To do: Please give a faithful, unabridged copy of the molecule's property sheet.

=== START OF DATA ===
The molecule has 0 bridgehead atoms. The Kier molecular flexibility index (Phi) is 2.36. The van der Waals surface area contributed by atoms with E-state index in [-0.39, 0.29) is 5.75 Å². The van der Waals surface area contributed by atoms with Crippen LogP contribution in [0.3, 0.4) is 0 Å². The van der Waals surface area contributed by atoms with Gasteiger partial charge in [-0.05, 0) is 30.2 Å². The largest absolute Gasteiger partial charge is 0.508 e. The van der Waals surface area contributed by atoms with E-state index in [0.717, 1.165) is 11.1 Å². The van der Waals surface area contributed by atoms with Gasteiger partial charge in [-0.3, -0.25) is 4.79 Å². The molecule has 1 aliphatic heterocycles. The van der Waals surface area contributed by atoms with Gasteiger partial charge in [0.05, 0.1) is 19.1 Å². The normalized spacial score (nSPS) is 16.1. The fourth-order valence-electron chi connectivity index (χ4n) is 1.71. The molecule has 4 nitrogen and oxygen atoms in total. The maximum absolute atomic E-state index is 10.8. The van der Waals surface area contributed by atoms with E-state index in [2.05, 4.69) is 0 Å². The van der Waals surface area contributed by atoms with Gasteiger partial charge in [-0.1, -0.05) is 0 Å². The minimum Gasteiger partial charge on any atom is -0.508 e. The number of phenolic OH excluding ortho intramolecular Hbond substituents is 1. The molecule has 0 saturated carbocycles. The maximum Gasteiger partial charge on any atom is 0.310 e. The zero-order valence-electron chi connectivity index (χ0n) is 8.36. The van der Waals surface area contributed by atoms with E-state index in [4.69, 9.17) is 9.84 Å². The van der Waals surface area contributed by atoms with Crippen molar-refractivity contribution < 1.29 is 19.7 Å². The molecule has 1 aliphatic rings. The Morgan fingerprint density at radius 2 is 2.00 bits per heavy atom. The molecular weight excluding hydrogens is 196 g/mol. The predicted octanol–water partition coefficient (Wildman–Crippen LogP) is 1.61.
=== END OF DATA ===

The molecule has 0 bridgehead atoms. The Kier molecular flexibility index (Phi) is 2.36. The van der Waals surface area contributed by atoms with E-state index in [-0.39, 0.29) is 5.75 Å². The van der Waals surface area contributed by atoms with Crippen LogP contribution in [0.3, 0.4) is 0 Å². The van der Waals surface area contributed by atoms with Gasteiger partial charge in [-0.05, 0) is 30.2 Å². The largest absolute Gasteiger partial charge is 0.508 e. The van der Waals surface area contributed by atoms with E-state index in [0.717, 1.165) is 11.1 Å². The van der Waals surface area contributed by atoms with Gasteiger partial charge in [-0.3, -0.25) is 4.79 Å². The molecule has 1 aliphatic heterocycles. The van der Waals surface area contributed by atoms with Gasteiger partial charge in [0.05, 0.1) is 19.1 Å². The normalized spacial score (nSPS) is 16.1. The fourth-order valence-electron chi connectivity index (χ4n) is 1.71. The molecule has 4 nitrogen and oxygen atoms in total. The maximum absolute atomic E-state index is 10.8. The van der Waals surface area contributed by atoms with E-state index in [2.05, 4.69) is 0 Å². The van der Waals surface area contributed by atoms with Gasteiger partial charge in [-0.1, -0.05) is 0 Å². The minimum Gasteiger partial charge on any atom is -0.508 e. The number of phenolic OH excluding ortho intramolecular Hbond substituents is 1. The molecule has 0 saturated carbocycles. The maximum Gasteiger partial charge on any atom is 0.310 e. The zero-order valence-electron chi connectivity index (χ0n) is 8.36. The van der Waals surface area contributed by atoms with E-state index in [4.69, 9.17) is 9.84 Å². The van der Waals surface area contributed by atoms with Crippen molar-refractivity contribution < 1.29 is 19.7 Å². The molecule has 1 aliphatic rings. The Morgan fingerprint density at radius 2 is 2.00 bits per heavy atom. The molecular weight excluding hydrogens is 196 g/mol. The predicted octanol–water partition coefficient (Wildman–Crippen LogP) is 1.61.